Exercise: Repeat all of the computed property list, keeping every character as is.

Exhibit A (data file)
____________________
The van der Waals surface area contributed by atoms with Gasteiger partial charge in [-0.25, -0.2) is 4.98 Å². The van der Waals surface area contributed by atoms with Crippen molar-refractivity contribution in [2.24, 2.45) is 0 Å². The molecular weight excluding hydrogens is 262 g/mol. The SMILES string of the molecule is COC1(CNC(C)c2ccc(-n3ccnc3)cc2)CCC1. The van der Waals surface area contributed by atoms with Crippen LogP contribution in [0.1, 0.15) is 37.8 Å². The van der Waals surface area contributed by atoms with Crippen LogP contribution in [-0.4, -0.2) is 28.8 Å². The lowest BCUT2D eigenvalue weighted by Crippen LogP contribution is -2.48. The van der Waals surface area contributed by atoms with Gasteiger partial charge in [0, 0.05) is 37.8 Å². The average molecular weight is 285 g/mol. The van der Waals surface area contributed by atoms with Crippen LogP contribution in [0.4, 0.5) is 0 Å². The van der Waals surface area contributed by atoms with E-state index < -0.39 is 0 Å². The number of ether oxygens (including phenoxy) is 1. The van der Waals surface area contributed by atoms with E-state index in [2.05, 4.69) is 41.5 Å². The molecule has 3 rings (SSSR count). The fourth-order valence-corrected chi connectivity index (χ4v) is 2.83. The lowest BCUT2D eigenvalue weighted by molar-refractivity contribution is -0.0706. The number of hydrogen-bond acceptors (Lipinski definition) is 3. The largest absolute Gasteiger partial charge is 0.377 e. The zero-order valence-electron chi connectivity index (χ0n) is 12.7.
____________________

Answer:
The van der Waals surface area contributed by atoms with Gasteiger partial charge in [-0.25, -0.2) is 4.98 Å². The van der Waals surface area contributed by atoms with Crippen molar-refractivity contribution in [2.24, 2.45) is 0 Å². The molecular weight excluding hydrogens is 262 g/mol. The SMILES string of the molecule is COC1(CNC(C)c2ccc(-n3ccnc3)cc2)CCC1. The van der Waals surface area contributed by atoms with Crippen LogP contribution in [0.1, 0.15) is 37.8 Å². The van der Waals surface area contributed by atoms with Crippen LogP contribution in [-0.4, -0.2) is 28.8 Å². The lowest BCUT2D eigenvalue weighted by Crippen LogP contribution is -2.48. The van der Waals surface area contributed by atoms with Gasteiger partial charge in [0, 0.05) is 37.8 Å². The average molecular weight is 285 g/mol. The van der Waals surface area contributed by atoms with Crippen LogP contribution in [0.4, 0.5) is 0 Å². The van der Waals surface area contributed by atoms with E-state index < -0.39 is 0 Å². The number of ether oxygens (including phenoxy) is 1. The van der Waals surface area contributed by atoms with E-state index in [2.05, 4.69) is 41.5 Å². The molecule has 3 rings (SSSR count). The fourth-order valence-corrected chi connectivity index (χ4v) is 2.83. The lowest BCUT2D eigenvalue weighted by molar-refractivity contribution is -0.0706. The number of hydrogen-bond acceptors (Lipinski definition) is 3. The largest absolute Gasteiger partial charge is 0.377 e. The zero-order valence-electron chi connectivity index (χ0n) is 12.7.